Photographer Frederic Aranda offers an intimate glimpse into the Lubavitch world
London-based photographer Frederic Aranda began taking pictures of Hasidim more or less by accident. While studying at Oxford and looking for a place to live, he stumbled across a house owned by a Lubavitcher rabbi. Aranda set up a studio in the house’s attic and started taking portraits of the rabbi’s family. Word spread and before long Aranda was taking pictures of Lubavitchers from both the immediate vicinity and beyond. (He has made three trips to Brooklyn’s Crown Heights neighborhood, home of the Lubavitchers’ world headquarters.) Aranda estimates that in the last seven years he has photographed some 3,000 Lubavitcher rabbis.
The pictures form the basis of an exhibition opening today and running through December 2 at Theprintspace Gallery in London. The exhibition, provocatively titled Kosherface, offers an unusually intimate glimpse into the world of the Lubavitch, a movement that manages to be at once visible and insular. Aranda’s arresting shots depict Lubavitchers in unexpected settings: a rabbi rowing a boat, a family seated in a studio, a child covering his mother’s pregnant belly.
Aranda, whose work has appeared in Vogue, Vanity Fair, and GQ, is primarily a fashion photographer. And while the work he has done with Hasidim is different from his mainstream material, there is some overlap. “The first thing apart from the rabbi’s sunny countenance was what he was wearing,” Aranda said, recalling his first meeting with his future landlord. “For Hasidic men it’s a very simple but very classic formula: the hat, the black suit, the shirt. These are basic staples of men’s fashion.” Aranda’s exhibit also includes portraits of color-smeared faces, garments, and hair. “I always thought it would be fun to experiment with color on what is very monochromatic clothing for the men,” he said. “It’s refreshing to see the hasidic in the context of fashion and beauty photography. I don’t want this to be a show just for Jews.”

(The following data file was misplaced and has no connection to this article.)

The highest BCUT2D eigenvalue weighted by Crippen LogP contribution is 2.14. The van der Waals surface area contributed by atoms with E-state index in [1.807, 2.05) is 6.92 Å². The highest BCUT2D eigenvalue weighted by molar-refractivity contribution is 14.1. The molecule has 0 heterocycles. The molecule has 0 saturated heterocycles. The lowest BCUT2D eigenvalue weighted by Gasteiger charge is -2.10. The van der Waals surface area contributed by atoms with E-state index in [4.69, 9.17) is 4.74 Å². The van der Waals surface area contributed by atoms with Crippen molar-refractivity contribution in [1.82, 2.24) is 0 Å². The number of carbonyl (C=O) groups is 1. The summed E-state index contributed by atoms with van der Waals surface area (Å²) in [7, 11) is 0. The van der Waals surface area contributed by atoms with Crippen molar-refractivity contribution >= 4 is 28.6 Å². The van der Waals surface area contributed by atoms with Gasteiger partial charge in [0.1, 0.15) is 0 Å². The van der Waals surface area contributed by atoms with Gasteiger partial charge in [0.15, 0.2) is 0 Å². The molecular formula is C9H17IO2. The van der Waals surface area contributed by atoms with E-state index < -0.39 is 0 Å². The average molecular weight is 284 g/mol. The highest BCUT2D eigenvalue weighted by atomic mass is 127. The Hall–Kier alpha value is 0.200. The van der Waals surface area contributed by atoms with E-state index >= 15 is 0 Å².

Daily rate: $2
Monthly rate: $18
Yearly rate: $180
WAIT, WHY DO I HAVE TO PAY TO COMMENT?
Tablet is committed to bringing you the best, smartest, most enlightening and entertaining reporting and writing on Jewish life, all free of charge. We take pride in our community of readers, and are thrilled that you choose to engage with us in a way that is both thoughtful and thought-provoking. But the Internet, for all of its wonders, poses challenges to civilized and constructive discussion, allowing vocal—and, often, anonymous—minorities to drag it down with invective (and worse). Starting today, then, we are asking people who'd like to post comments on the site to pay a nominal fee—less a paywall than a gesture of your own commitment to the cause of great conversation. All proceeds go to helping us bring you the ambitious journalism that brought you here in the first place.
I NEED TO BE HEARD! BUT I DONT WANT TO PAY.
Readers can still interact with us free of charge via Facebook, Twitter, and our other social media channels, or write to us at email@example.com. Each week, we’ll select the best letters and publish them in a new letters to the editor feature on the Scroll.
We hope this new largely symbolic measure will help us create a more pleasant and cultivated environment for all of our readers, and, as always, we thank you deeply for your support.